Meeting Thursday Oct. 30, 2003
Note-taker: Sam
Snacks: Paul
Hal will take notes next time.
Emilie will bring snacks next time.
Hal: Stephen, could you explain your suggestion about simplifying the calculations I
was doing in Maple regarding the Soddy equation and the Apollonian gasket?
Stephen: Sure. What you want to do is to use four variables instead of three. [Stephen
draws the tangent circles and writes Soddy's equation 2(a^2+b^2+c^2+d^2) = (a+b+c+d)^2]
[Hal will work on this during the meeting and report back]
Stephen: One we thing we still need to resolve is the assertion in the Itsara article
which Sam brought up on Tuesday that an arbitrary snake can be transformed into a
2-by-k straight snake for some k, with only single and double edges.
Martin: Do we believe this to be true?
Paul: We do not currently have a way of doing it.
[Hal goes up to the board. He has an idea of extending snakes instead of collapsing
them. It amounts to having straight snakes with double, single, or *zero* edges.]
Hal: Clearly doesn't match up with claim, but might be useful somehow.
Martin: I'd also like to work on the alternating pattern in the matchings of the
2-by-2-by-n snakes.
Emilie: I have been working on Jim's idea, where we split a triangle into six and have
some way of ascribing rational values to the sides. I have a system of nine (non-linear)
equations that I am going to try to solve in Maple.
Stephen: We'll work in groups or individually and then reconvene at ten till to
summarize for the minutes.
[At 5:20 . . .]
Stephen: I'll start. I mostly talked with Sam about the Itsara assertion, and I read
some of Cluster Algebras II.
Abby: Talked with Carl about what he has been working on - matchings of faces of cubes.
Also talked with Paul about some possible bijections (or even well-defined maps) of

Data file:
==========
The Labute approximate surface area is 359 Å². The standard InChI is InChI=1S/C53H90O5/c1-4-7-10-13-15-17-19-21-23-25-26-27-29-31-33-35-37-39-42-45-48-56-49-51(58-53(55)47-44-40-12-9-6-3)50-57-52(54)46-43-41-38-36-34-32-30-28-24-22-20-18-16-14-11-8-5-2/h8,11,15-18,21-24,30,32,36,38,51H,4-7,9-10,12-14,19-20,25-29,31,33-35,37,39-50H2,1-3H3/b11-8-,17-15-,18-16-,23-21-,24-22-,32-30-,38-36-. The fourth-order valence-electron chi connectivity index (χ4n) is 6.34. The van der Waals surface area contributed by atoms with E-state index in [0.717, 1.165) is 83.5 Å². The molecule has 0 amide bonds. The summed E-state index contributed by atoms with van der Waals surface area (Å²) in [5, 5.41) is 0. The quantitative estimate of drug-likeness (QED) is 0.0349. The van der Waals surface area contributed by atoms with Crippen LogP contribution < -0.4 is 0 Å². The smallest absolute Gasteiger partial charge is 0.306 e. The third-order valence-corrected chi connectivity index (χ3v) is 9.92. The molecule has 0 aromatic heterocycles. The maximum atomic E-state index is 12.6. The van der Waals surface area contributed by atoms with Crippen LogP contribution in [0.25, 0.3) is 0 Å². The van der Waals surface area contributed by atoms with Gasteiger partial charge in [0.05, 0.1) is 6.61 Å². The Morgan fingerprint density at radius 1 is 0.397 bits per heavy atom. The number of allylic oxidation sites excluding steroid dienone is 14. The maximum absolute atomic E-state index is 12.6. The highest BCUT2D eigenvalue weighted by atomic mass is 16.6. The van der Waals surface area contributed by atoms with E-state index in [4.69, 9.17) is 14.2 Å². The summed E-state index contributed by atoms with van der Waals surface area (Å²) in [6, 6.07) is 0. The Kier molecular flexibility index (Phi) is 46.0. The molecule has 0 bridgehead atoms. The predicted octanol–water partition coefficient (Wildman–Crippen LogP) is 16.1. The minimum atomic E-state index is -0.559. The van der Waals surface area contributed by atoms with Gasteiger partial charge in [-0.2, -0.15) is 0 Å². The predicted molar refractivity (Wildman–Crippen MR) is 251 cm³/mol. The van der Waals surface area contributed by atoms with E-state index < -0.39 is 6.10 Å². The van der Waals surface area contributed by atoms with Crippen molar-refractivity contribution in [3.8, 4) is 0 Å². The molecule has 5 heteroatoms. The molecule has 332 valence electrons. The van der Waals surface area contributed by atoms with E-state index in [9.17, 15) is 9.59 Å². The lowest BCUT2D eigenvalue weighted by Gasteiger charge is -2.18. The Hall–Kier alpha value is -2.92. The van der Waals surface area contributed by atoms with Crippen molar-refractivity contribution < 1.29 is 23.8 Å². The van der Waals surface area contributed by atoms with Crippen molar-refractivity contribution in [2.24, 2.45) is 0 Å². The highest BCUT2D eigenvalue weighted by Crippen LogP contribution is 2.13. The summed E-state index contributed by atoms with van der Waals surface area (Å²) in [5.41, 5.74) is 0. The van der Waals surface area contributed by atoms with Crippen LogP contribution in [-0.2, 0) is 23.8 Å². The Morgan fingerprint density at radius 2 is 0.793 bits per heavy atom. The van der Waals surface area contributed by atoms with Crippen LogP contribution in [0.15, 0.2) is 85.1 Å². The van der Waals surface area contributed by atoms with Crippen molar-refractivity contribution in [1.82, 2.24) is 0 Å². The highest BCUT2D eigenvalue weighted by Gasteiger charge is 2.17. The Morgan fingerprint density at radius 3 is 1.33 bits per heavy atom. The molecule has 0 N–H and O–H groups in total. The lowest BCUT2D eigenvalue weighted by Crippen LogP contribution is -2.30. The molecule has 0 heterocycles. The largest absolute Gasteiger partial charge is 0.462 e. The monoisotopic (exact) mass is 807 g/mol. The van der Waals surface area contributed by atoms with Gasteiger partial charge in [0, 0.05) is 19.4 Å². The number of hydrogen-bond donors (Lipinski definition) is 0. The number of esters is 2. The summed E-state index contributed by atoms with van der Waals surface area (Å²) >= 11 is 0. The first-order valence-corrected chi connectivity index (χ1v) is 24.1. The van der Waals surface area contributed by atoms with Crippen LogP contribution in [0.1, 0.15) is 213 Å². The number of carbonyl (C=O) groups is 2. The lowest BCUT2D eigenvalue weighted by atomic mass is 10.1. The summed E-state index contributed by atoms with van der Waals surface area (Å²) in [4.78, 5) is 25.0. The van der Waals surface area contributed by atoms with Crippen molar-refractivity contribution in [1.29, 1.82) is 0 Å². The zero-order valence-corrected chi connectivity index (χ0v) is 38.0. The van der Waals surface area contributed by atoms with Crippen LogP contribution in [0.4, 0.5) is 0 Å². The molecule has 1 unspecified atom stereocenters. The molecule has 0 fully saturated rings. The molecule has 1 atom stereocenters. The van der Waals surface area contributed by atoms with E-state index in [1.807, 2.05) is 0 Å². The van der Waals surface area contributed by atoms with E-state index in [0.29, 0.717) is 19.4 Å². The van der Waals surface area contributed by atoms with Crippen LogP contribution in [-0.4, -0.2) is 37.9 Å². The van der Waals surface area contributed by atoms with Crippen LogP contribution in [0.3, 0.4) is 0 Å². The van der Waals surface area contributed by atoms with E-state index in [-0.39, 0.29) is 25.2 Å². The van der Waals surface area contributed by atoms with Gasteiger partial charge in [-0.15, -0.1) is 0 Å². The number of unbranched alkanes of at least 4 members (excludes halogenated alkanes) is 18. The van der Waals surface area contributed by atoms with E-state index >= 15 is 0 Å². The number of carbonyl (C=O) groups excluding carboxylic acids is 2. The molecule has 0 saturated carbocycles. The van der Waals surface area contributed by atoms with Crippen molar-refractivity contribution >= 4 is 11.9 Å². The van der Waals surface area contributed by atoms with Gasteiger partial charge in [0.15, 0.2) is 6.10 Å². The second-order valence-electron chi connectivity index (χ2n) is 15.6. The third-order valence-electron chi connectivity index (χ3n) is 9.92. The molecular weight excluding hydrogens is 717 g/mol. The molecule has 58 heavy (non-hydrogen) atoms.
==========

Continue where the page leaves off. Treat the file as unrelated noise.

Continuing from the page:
2-by-2-by-n snake graph matchings and pairs of tilings of the 3-by-2n grid.
Downloaded graph.tcl and got it to work sufficiently well.
Martin: Worked with Hal and his Apollonian gasket cluster algebra equations in Maple.
Worked with Paul a little also on the above. Perhaps my previous bijection between
partial sums of the one sequence (1,3,11,41,153,...) and the other sequence
(1,4,15,56,209,...) could be of some help.
Hal: Worked on the Apollonian gasket and programming in Maple, I still ended up with
lots of nested radicals.
[Stephen interjects and draws Soddy's equation on the board]
Stephen: It's like the Markoff recurrence where we have been substituting.
Hal: Oh, I see it. I'll have something for next time for sure.
Sam: Worked with Stephen. Realized a few things. First, the assertion is not true for
arbitrary snakes, in fact, it is not true for "staircase snakes" at all (that is,
snakes with n boxes and n+1 matchings). Martin was able to show exhaustively that
there is no such configuartion of a straight rectangle with double and single edges
having six perfect matchings.
Second, Stephen and I sketched a proof of why this identifying vertices around a
corner maneuver gives the same number of matchings as the original graph. I can
write this up. What's left is to understand why the graphs in question in the Itsara
article are never staircases (or never even have staircase pieces).
Emilie: Worked on my system of equations.
Carl: Conversed with everyone and played around a bit with matchings of faces of cubes.